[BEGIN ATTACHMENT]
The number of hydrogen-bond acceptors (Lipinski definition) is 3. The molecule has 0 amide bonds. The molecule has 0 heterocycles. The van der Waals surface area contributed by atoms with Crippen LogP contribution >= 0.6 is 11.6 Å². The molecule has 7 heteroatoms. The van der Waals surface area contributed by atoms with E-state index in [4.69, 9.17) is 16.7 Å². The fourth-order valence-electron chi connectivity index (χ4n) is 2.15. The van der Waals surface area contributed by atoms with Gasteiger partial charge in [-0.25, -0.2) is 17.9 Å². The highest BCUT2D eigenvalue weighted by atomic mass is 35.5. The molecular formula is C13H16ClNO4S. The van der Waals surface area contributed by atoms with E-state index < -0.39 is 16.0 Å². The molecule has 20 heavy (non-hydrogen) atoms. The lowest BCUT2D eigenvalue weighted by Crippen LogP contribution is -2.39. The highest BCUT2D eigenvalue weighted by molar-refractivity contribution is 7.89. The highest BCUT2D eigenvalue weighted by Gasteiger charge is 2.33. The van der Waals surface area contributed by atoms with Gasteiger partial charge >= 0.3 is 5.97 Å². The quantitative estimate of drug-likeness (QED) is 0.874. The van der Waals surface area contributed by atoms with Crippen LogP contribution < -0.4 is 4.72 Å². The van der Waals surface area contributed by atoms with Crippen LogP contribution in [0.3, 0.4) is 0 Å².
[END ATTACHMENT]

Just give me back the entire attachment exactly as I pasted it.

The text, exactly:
The number of hydrogen-bond acceptors (Lipinski definition) is 3. The molecule has 0 amide bonds. The molecule has 0 heterocycles. The van der Waals surface area contributed by atoms with Crippen LogP contribution >= 0.6 is 11.6 Å². The molecule has 7 heteroatoms. The van der Waals surface area contributed by atoms with E-state index in [4.69, 9.17) is 16.7 Å². The fourth-order valence-electron chi connectivity index (χ4n) is 2.15. The van der Waals surface area contributed by atoms with Gasteiger partial charge in [-0.25, -0.2) is 17.9 Å². The highest BCUT2D eigenvalue weighted by atomic mass is 35.5. The molecular formula is C13H16ClNO4S. The van der Waals surface area contributed by atoms with E-state index < -0.39 is 16.0 Å². The molecule has 20 heavy (non-hydrogen) atoms. The lowest BCUT2D eigenvalue weighted by Crippen LogP contribution is -2.39. The highest BCUT2D eigenvalue weighted by molar-refractivity contribution is 7.89. The highest BCUT2D eigenvalue weighted by Gasteiger charge is 2.33. The van der Waals surface area contributed by atoms with Gasteiger partial charge >= 0.3 is 5.97 Å². The quantitative estimate of drug-likeness (QED) is 0.874. The van der Waals surface area contributed by atoms with Crippen LogP contribution < -0.4 is 4.72 Å². The van der Waals surface area contributed by atoms with Crippen LogP contribution in [0.3, 0.4) is 0 Å².